Style: Blues Rock
Release Date: 25 Jan 2019
Sites: Facebook | Official Website
Walter Trout has, in blues parlance, paid his dues. He joined Canned Heat in 1981 then moved on to John Mayall's Bluesbreakers. He formed his own Walter Trout Band in 1989 and a succession of albums and tours have followed, under evolving names. Nowadays he's recording as simply Walter Trout but he's as good as he ever was, if not better.
Yet he chose to release a covers album anyway, albeit one that doesn't feature any tracks that most people would recognise as covers. The artists covered here are folk like Sunnyland Slim, Luther Johnson and J. B. Lenoir, not to forget Jimmy Dawkins, who's a particular focus.
Me, My Guitar and the Blues kicks this blues rock album off how he means to go on, with some soaring guitar work that feels somehow like liquid fire. He's not playing notes, he's forging sound shapes out of elements that float around him. It's stunning stuff and we can't help but sit back and let it all wash over us.
The downside, as with much blues music, is the lyrics, which, of course, Trout didn't write. The best of them here are clichéd and the worst of them are cringeworthy. Then again words are hardly the point here, except for a few message songs like John Mayall's Nature's Disappearing.
What Trout sells is energy and the energy level here is way up. His backing band are a force of nature and they underpin tracks as incessantly driving as any I've heard since the Mick Clarke Band made No Compromise and that album came back to mind more than once while listening to this one.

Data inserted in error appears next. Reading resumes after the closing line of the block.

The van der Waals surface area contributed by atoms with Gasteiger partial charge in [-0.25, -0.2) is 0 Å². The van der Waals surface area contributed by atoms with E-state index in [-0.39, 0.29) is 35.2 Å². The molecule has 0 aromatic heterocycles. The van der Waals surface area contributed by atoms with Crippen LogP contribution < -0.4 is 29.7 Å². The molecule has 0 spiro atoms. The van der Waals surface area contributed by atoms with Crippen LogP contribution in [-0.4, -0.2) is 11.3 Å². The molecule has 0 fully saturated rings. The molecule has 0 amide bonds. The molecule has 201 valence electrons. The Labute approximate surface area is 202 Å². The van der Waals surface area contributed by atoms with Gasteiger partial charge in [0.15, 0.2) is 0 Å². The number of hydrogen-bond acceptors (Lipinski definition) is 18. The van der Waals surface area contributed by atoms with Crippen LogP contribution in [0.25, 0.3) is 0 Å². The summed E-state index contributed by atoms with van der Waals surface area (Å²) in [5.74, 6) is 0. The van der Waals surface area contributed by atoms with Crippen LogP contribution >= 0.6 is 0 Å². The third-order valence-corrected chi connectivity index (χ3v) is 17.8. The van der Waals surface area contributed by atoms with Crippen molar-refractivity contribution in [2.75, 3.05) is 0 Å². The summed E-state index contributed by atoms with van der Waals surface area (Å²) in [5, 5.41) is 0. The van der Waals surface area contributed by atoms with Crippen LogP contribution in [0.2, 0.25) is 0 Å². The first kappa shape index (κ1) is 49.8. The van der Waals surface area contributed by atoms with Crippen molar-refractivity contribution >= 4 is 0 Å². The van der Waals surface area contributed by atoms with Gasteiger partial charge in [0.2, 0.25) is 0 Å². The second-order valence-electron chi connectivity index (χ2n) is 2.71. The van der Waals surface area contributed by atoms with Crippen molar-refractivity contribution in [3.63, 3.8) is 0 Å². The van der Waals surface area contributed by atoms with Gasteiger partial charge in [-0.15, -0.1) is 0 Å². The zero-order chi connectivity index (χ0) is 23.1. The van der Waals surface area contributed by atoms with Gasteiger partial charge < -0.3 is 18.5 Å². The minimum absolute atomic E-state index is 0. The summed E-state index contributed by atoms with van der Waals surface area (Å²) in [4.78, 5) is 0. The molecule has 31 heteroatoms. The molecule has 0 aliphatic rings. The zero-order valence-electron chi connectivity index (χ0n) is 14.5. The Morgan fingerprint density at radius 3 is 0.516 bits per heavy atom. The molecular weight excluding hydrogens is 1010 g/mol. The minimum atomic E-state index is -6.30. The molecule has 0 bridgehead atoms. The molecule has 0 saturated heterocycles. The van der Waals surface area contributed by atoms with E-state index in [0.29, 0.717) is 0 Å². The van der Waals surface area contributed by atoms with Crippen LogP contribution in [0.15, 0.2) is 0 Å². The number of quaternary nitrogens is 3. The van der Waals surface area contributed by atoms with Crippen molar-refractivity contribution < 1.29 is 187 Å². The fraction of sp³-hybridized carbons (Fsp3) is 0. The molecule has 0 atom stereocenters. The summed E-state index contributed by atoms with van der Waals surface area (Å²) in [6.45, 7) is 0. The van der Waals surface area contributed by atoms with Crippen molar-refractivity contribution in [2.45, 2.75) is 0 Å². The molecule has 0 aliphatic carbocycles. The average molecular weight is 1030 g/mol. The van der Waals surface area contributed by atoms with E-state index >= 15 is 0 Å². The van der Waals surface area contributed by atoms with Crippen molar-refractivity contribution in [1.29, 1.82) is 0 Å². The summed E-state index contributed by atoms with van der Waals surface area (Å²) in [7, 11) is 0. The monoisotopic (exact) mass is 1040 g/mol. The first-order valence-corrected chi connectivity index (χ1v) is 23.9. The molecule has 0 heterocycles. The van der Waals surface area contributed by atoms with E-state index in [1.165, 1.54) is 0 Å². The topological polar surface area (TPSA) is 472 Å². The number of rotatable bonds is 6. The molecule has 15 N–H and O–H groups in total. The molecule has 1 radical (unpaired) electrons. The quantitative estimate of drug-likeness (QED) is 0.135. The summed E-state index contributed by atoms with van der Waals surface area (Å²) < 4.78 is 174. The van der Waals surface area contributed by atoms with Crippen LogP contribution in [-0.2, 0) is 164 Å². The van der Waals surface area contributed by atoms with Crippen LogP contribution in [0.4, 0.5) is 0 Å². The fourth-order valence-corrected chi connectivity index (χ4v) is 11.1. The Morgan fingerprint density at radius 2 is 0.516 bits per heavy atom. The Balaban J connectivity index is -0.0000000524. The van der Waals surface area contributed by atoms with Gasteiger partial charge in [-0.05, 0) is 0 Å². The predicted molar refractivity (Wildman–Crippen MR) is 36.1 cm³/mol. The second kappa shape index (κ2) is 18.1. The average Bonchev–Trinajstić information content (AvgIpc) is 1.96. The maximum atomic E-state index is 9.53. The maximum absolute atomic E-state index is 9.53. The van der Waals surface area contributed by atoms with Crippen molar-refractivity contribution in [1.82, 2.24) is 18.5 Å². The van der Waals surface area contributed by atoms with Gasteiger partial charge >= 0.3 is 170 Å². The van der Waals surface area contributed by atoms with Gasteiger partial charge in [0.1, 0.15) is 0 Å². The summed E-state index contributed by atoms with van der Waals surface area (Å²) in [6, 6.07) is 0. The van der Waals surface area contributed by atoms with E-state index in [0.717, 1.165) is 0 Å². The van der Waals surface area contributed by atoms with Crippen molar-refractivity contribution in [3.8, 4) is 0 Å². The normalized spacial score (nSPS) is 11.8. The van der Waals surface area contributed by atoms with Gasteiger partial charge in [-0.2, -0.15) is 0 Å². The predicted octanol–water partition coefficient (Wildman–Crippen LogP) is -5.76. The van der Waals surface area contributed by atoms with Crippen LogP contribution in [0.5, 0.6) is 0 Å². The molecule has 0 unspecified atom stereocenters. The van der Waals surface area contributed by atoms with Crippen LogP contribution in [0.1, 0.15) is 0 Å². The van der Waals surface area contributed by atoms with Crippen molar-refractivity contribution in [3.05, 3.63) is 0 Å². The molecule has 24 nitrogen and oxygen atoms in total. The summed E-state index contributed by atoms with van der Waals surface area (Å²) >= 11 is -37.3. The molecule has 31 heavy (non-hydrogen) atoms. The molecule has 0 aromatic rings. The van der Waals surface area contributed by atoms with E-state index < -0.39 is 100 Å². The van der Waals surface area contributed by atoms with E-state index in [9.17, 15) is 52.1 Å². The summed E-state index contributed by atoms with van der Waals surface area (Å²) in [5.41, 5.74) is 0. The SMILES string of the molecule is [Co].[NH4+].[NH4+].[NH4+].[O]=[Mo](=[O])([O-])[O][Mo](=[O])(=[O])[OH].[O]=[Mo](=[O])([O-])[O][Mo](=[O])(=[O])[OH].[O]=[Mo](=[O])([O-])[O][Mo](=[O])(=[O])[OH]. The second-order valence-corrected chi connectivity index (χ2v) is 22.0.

Even when he slows things down somewhat, like with Sadie or the harmonica fuelled Nature's Disappearing, the energy level stays high and we're always ready for Trout's guitar to erupt into another blistering solo, like he does late in Red Sun. Songs like these may be breathers but we're still paying attention. It's hard not to and it's hard for our feet not to follow suit.
While Trout's guitar is the focal point throughout (he's a capable if not noteworthy vocalist), he does bring in a couple of guests. Woman Don't Lie features the vocal talents of Sugaray Rayford who notched up four nods at the Blues Music Awards last year. Mississippi Fred McDowell's Goin' Down to the River features some tasty slide work from Robby Krieger of the Doors.
All in all, this is yet another solid and reliable album from Trout that maintains a high level of energy and quality but could have done with a few more standouts.